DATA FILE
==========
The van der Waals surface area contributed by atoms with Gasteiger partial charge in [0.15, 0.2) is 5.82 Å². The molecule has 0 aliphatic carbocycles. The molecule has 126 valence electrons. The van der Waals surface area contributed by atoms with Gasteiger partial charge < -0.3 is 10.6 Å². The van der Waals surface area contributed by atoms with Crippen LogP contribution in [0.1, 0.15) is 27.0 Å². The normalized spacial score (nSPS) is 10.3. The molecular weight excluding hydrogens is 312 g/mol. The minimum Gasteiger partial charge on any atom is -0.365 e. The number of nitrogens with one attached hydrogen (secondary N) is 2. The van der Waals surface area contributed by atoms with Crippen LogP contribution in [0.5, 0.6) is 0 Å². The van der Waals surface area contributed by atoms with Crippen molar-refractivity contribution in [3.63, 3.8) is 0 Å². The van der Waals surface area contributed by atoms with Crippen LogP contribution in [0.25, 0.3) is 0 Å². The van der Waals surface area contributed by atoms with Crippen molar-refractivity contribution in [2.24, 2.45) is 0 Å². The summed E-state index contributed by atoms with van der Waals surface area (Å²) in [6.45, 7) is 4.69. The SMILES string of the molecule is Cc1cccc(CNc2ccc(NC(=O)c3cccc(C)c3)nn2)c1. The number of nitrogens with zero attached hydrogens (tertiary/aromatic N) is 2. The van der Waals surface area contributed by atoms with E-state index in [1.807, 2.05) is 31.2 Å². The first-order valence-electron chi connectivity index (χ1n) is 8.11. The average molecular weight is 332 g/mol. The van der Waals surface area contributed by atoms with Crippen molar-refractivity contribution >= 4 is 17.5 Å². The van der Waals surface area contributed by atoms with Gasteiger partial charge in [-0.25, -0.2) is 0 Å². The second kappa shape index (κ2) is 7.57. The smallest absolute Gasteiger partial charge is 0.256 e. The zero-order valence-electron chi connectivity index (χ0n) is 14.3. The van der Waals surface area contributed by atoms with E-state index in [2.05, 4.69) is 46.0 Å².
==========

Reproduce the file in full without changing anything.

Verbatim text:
The van der Waals surface area contributed by atoms with Gasteiger partial charge in [0.15, 0.2) is 5.82 Å². The molecule has 0 aliphatic carbocycles. The molecule has 126 valence electrons. The van der Waals surface area contributed by atoms with Gasteiger partial charge < -0.3 is 10.6 Å². The van der Waals surface area contributed by atoms with Crippen LogP contribution in [0.1, 0.15) is 27.0 Å². The normalized spacial score (nSPS) is 10.3. The molecular weight excluding hydrogens is 312 g/mol. The minimum Gasteiger partial charge on any atom is -0.365 e. The number of nitrogens with one attached hydrogen (secondary N) is 2. The van der Waals surface area contributed by atoms with Crippen LogP contribution in [0.5, 0.6) is 0 Å². The van der Waals surface area contributed by atoms with Crippen molar-refractivity contribution in [3.63, 3.8) is 0 Å². The van der Waals surface area contributed by atoms with Crippen LogP contribution in [0.25, 0.3) is 0 Å². The van der Waals surface area contributed by atoms with Crippen molar-refractivity contribution in [2.24, 2.45) is 0 Å². The summed E-state index contributed by atoms with van der Waals surface area (Å²) in [6.45, 7) is 4.69. The SMILES string of the molecule is Cc1cccc(CNc2ccc(NC(=O)c3cccc(C)c3)nn2)c1. The number of nitrogens with zero attached hydrogens (tertiary/aromatic N) is 2. The van der Waals surface area contributed by atoms with E-state index in [1.807, 2.05) is 31.2 Å². The first-order valence-electron chi connectivity index (χ1n) is 8.11. The average molecular weight is 332 g/mol. The van der Waals surface area contributed by atoms with Crippen molar-refractivity contribution >= 4 is 17.5 Å². The van der Waals surface area contributed by atoms with Gasteiger partial charge in [-0.25, -0.2) is 0 Å². The second kappa shape index (κ2) is 7.57. The smallest absolute Gasteiger partial charge is 0.256 e. The zero-order valence-electron chi connectivity index (χ0n) is 14.3. The van der Waals surface area contributed by atoms with E-state index in [2.05, 4.69) is 46.0 Å².